TURKEY INSIGHT: Peering into the forex hole

TURKEY INSIGHT: Peering into the forex hole
By Akin Nazli in Belgrade March 29, 2020

The Turkish central bank’s open swap positions with maturities of up to one month jumped to $18.8bn in February from $9.95bn in January, data from the national lender showed on March 26.

The central bank has also ramped up its swap transactions since the coronavirus (COVID-19) outbreak began casting the world into a health and economic crisis in March, but the official data on the extent of the moves will only arrive in April.

The significant jump in open swap positions coupled with the ‘COVID-19 sudden stop’ in financial flows to emerging markets have caught attention and heightened jitters.

The latest weekly data from the central bank also showed that net portfolio flows to Turkey remained below zero for 13 consecutive weeks from December 20 to March 20, while the total volume amounted to $6.18bn.

Non-residents' holdings of equity and government domestic debt securities ($ mn) (Market Value)
  2017 2018 2019 Mar 20
Equity 51,984 29,563 32,422 21,556
GDDS 30,942 18,325 15,448 9,853
Repo 2,403 314 573 445
Private 959 612 406 352
NET TRANSACTIONS (Adjusted for Foreign Exchange and Market Price Effects)
Equity 3,191 -904 409 -1,807
GDDS 7,278 -906 -3,146 -4,058
Repo 271 -1,391 269 -22
Private 42 -343 -231 -29
source: tcmb

The Financial Times (FT), which shone a light on the Turkish central bank’s dubious FX reserve activities back in April last year, when the jiggery-pokery began, on March 27 ran a story entitled “Turkey’s borrowing masks ‘significant’ decline in forex reserves”.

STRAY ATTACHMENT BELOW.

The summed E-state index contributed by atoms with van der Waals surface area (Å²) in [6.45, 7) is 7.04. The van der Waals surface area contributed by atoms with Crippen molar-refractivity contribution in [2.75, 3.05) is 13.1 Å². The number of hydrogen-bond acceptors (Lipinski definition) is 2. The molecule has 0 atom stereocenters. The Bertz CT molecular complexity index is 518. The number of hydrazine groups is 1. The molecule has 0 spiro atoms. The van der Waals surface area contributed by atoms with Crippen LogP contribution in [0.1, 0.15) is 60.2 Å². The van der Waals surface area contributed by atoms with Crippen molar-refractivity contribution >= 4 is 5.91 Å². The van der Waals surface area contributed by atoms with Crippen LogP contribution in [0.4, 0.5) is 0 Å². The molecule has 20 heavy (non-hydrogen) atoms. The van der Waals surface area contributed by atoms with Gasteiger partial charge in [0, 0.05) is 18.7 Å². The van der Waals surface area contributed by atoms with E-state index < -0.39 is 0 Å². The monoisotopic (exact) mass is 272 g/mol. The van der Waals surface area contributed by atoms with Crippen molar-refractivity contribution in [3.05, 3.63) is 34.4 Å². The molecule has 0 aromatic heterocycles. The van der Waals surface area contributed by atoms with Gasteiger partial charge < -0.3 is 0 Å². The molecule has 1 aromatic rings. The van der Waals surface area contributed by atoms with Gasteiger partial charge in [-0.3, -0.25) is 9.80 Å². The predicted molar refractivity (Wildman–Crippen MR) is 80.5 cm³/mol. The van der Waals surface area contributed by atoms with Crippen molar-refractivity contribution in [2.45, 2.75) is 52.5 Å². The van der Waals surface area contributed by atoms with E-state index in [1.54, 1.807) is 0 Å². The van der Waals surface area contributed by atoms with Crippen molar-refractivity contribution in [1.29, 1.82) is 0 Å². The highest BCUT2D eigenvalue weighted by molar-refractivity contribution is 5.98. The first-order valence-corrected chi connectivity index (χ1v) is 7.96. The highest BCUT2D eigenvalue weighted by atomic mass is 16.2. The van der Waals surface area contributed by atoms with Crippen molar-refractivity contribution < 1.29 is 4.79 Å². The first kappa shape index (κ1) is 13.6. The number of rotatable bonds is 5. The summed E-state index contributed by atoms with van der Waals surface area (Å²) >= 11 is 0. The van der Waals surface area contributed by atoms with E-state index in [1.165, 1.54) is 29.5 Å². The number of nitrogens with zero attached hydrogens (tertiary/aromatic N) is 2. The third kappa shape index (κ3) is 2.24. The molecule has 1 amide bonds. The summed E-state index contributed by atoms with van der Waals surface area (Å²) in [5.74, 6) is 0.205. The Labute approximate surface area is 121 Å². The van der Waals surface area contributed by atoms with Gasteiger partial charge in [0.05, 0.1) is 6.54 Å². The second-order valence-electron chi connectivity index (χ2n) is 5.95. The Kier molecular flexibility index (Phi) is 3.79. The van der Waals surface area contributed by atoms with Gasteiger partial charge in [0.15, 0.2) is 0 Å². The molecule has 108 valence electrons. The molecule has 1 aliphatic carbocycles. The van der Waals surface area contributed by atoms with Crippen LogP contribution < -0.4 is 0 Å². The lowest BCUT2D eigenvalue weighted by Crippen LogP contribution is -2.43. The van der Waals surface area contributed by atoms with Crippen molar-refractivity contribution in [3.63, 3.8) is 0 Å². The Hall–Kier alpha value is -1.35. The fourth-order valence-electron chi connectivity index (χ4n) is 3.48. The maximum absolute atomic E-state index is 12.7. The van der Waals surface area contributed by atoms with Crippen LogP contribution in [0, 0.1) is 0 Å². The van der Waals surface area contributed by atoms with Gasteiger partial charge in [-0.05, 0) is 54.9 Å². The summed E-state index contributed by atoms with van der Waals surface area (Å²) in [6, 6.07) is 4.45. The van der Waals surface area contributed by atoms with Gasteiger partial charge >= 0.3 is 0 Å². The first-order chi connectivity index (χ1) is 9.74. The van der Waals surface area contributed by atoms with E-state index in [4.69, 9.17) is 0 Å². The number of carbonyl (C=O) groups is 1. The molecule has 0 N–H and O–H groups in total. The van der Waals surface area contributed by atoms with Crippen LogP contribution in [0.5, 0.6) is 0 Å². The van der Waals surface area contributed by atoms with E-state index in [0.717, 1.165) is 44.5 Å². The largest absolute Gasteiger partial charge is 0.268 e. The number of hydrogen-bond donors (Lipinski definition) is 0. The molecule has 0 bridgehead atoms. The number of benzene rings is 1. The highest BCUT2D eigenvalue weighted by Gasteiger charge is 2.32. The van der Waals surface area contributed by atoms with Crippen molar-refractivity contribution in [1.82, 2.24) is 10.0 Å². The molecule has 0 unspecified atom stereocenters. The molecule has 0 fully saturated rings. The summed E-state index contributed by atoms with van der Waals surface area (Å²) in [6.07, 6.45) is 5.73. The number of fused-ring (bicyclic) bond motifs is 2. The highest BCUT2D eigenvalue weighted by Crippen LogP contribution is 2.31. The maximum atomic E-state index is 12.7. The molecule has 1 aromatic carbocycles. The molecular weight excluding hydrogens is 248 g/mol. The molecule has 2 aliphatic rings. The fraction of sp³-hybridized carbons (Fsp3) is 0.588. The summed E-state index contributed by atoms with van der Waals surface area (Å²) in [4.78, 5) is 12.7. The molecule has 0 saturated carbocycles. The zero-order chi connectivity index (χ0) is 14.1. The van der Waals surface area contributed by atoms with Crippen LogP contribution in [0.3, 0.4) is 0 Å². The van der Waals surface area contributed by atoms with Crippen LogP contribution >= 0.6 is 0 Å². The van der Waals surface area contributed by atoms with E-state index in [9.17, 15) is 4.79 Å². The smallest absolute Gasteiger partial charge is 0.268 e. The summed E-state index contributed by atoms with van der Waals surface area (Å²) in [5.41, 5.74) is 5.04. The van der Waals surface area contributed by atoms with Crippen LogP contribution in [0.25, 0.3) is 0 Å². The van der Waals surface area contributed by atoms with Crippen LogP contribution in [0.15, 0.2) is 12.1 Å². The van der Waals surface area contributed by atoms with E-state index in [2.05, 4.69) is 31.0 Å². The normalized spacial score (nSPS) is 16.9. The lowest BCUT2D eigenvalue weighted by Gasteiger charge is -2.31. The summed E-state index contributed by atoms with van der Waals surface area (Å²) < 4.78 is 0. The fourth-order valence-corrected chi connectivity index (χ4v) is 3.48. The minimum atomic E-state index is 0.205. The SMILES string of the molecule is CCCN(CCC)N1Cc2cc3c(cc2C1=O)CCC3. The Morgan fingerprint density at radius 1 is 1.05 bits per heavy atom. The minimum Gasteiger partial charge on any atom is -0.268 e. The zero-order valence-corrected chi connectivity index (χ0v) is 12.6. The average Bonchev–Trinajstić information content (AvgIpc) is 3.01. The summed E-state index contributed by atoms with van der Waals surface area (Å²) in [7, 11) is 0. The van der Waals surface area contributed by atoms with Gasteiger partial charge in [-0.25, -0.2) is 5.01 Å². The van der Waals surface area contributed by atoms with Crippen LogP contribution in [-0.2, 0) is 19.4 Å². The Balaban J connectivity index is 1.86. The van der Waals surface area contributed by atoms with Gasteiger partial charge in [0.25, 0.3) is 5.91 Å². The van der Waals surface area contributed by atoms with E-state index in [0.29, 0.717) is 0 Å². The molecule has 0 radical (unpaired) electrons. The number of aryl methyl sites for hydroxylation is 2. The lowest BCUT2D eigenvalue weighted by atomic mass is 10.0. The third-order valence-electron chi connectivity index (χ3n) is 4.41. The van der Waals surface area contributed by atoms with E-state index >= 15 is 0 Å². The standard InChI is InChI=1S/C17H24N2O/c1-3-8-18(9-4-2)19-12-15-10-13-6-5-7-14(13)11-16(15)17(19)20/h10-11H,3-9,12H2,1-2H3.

Miscellaneous calculation methodologies are used by observers in the hunt to identify the real situation as regards the central bank’s ammo because officials privy to what is occurring repeatedly fail to heed calls to provide a clear picture.

The FT calculated that the regulator’s net FX reserves stood at just $1.5bn as of February, but this figure includes gold reserves and avoids the public’s deposits held at the central bank.

At bne Intellinews we prefer to use the IMF-defined net reserves, including the public’s deposits. At the same time, we deduct the net gold reserves (assuming that it is not possible to, at a moment’s notice, turn the gold bars, transported to Ankara from Washington and London following the failed coup attempt in 2016, into cash, particularly with the current coronavirus woes roiling the financial markets) and short-term swaps (of up to one-month) from this IMF-defined figure in the quest to assess just what the central bank’s potential is in defending the local currency.

Our indicator fell into “minus territory” as of February 28 and stood at -$10.8bn, avoiding the swap transactions across March, as of March 20, according to the latest data.

Having said that, it should be underlined that the mainstream approach holds sway as most analysts still persist with old habits, but the approach overlooks the fact that the Turkish government has treated local lenders’ FX as its own since April last year and, following the collapse of the global economic system (you can argue that it is a temporary phenomenon brought about by COVID-19, but others can argue that the system was so fragile that it was only ever one destabilising event from hitting the canvas and that it might never get back to its feet, corona or no), it now has expanded options to expropriate whatever it wants.